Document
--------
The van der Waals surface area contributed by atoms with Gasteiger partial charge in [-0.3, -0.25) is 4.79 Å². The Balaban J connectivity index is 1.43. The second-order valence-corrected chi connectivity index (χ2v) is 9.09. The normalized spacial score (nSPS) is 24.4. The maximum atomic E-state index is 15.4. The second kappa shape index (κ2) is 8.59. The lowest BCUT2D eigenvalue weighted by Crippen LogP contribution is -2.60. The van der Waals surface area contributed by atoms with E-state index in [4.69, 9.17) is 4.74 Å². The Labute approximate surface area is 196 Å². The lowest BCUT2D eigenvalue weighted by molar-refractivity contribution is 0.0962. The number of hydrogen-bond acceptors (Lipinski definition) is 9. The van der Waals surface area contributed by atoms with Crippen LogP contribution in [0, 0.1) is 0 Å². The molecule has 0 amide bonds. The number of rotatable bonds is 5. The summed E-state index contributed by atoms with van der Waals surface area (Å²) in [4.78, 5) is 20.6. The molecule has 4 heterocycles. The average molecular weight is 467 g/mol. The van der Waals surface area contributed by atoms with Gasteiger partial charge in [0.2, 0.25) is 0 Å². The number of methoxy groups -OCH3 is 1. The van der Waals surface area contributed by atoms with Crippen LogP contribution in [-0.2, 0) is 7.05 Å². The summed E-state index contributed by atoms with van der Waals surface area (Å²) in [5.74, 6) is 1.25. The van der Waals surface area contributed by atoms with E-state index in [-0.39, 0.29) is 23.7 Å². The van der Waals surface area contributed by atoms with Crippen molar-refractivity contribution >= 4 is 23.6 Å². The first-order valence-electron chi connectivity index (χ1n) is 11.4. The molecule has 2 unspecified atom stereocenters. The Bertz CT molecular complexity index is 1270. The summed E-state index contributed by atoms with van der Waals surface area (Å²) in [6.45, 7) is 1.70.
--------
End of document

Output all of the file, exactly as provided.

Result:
The van der Waals surface area contributed by atoms with Gasteiger partial charge in [-0.3, -0.25) is 4.79 Å². The Balaban J connectivity index is 1.43. The second-order valence-corrected chi connectivity index (χ2v) is 9.09. The normalized spacial score (nSPS) is 24.4. The maximum atomic E-state index is 15.4. The second kappa shape index (κ2) is 8.59. The lowest BCUT2D eigenvalue weighted by Crippen LogP contribution is -2.60. The van der Waals surface area contributed by atoms with E-state index in [4.69, 9.17) is 4.74 Å². The Labute approximate surface area is 196 Å². The lowest BCUT2D eigenvalue weighted by molar-refractivity contribution is 0.0962. The number of hydrogen-bond acceptors (Lipinski definition) is 9. The van der Waals surface area contributed by atoms with Crippen LogP contribution in [0, 0.1) is 0 Å². The molecule has 0 amide bonds. The number of rotatable bonds is 5. The summed E-state index contributed by atoms with van der Waals surface area (Å²) in [4.78, 5) is 20.6. The molecule has 4 heterocycles. The average molecular weight is 467 g/mol. The van der Waals surface area contributed by atoms with Gasteiger partial charge in [0.2, 0.25) is 0 Å². The number of methoxy groups -OCH3 is 1. The van der Waals surface area contributed by atoms with Crippen LogP contribution in [-0.2, 0) is 7.05 Å². The summed E-state index contributed by atoms with van der Waals surface area (Å²) in [5.74, 6) is 1.25. The van der Waals surface area contributed by atoms with E-state index in [-0.39, 0.29) is 23.7 Å². The van der Waals surface area contributed by atoms with Crippen molar-refractivity contribution >= 4 is 23.6 Å². The first-order valence-electron chi connectivity index (χ1n) is 11.4. The molecule has 2 unspecified atom stereocenters. The Bertz CT molecular complexity index is 1270. The summed E-state index contributed by atoms with van der Waals surface area (Å²) in [6.45, 7) is 1.70.